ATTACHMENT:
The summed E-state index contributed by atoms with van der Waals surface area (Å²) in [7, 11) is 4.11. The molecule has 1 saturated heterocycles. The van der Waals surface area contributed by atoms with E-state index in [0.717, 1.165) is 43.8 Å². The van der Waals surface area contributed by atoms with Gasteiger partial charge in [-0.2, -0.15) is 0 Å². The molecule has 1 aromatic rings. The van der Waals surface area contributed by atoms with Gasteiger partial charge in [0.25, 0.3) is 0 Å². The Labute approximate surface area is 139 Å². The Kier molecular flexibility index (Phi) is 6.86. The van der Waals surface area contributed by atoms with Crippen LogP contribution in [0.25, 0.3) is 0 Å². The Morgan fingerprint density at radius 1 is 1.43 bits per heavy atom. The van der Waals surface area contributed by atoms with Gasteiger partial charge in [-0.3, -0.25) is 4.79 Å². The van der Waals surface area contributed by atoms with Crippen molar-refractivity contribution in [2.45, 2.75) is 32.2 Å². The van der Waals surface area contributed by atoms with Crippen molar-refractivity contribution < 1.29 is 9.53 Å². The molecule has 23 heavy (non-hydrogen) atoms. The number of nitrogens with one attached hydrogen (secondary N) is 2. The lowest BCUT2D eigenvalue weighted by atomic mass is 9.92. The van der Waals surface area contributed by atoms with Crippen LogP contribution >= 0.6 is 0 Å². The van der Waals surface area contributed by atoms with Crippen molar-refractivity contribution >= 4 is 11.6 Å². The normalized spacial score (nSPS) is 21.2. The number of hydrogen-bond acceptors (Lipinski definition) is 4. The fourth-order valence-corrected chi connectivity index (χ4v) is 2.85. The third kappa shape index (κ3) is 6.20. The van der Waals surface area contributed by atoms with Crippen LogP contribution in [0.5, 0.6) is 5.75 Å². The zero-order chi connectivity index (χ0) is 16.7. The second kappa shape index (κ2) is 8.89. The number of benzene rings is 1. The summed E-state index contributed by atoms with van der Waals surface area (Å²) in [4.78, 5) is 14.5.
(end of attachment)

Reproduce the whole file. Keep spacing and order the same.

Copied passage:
The summed E-state index contributed by atoms with van der Waals surface area (Å²) in [7, 11) is 4.11. The molecule has 1 saturated heterocycles. The van der Waals surface area contributed by atoms with E-state index in [0.717, 1.165) is 43.8 Å². The van der Waals surface area contributed by atoms with Gasteiger partial charge in [-0.2, -0.15) is 0 Å². The molecule has 1 aromatic rings. The van der Waals surface area contributed by atoms with Gasteiger partial charge in [0.25, 0.3) is 0 Å². The Labute approximate surface area is 139 Å². The Kier molecular flexibility index (Phi) is 6.86. The van der Waals surface area contributed by atoms with Crippen LogP contribution in [0.25, 0.3) is 0 Å². The Morgan fingerprint density at radius 1 is 1.43 bits per heavy atom. The van der Waals surface area contributed by atoms with Gasteiger partial charge in [-0.3, -0.25) is 4.79 Å². The van der Waals surface area contributed by atoms with Crippen molar-refractivity contribution in [2.45, 2.75) is 32.2 Å². The van der Waals surface area contributed by atoms with Crippen molar-refractivity contribution < 1.29 is 9.53 Å². The molecule has 23 heavy (non-hydrogen) atoms. The number of nitrogens with one attached hydrogen (secondary N) is 2. The lowest BCUT2D eigenvalue weighted by atomic mass is 9.92. The van der Waals surface area contributed by atoms with Crippen LogP contribution >= 0.6 is 0 Å². The van der Waals surface area contributed by atoms with Crippen molar-refractivity contribution >= 4 is 11.6 Å². The normalized spacial score (nSPS) is 21.2. The number of hydrogen-bond acceptors (Lipinski definition) is 4. The fourth-order valence-corrected chi connectivity index (χ4v) is 2.85. The third kappa shape index (κ3) is 6.20. The van der Waals surface area contributed by atoms with Crippen LogP contribution in [0.5, 0.6) is 5.75 Å². The zero-order chi connectivity index (χ0) is 16.7. The second kappa shape index (κ2) is 8.89. The number of benzene rings is 1. The summed E-state index contributed by atoms with van der Waals surface area (Å²) in [4.78, 5) is 14.5.